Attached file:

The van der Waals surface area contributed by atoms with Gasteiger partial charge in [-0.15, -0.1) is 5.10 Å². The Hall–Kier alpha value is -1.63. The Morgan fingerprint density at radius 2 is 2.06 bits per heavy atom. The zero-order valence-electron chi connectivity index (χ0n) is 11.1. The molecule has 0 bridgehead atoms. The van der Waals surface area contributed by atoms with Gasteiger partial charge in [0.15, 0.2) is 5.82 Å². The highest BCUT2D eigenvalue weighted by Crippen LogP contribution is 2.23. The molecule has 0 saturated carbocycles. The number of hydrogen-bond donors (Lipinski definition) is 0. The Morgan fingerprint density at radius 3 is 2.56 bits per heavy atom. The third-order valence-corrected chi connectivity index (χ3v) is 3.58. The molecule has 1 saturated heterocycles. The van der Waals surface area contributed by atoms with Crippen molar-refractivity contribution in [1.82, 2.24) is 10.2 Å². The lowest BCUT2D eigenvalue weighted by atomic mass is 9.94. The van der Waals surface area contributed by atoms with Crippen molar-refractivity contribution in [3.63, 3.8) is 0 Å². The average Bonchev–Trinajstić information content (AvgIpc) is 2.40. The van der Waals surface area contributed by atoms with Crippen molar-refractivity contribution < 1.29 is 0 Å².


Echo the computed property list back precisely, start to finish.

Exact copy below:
The van der Waals surface area contributed by atoms with Gasteiger partial charge in [-0.15, -0.1) is 5.10 Å². The Hall–Kier alpha value is -1.63. The Morgan fingerprint density at radius 2 is 2.06 bits per heavy atom. The zero-order valence-electron chi connectivity index (χ0n) is 11.1. The molecule has 0 bridgehead atoms. The van der Waals surface area contributed by atoms with Gasteiger partial charge in [0.15, 0.2) is 5.82 Å². The highest BCUT2D eigenvalue weighted by Crippen LogP contribution is 2.23. The molecule has 0 saturated carbocycles. The number of hydrogen-bond donors (Lipinski definition) is 0. The Morgan fingerprint density at radius 3 is 2.56 bits per heavy atom. The third-order valence-corrected chi connectivity index (χ3v) is 3.58. The molecule has 1 saturated heterocycles. The van der Waals surface area contributed by atoms with Crippen molar-refractivity contribution in [1.82, 2.24) is 10.2 Å². The lowest BCUT2D eigenvalue weighted by atomic mass is 9.94. The van der Waals surface area contributed by atoms with Crippen molar-refractivity contribution in [3.63, 3.8) is 0 Å². The average Bonchev–Trinajstić information content (AvgIpc) is 2.40. The van der Waals surface area contributed by atoms with Crippen molar-refractivity contribution < 1.29 is 0 Å².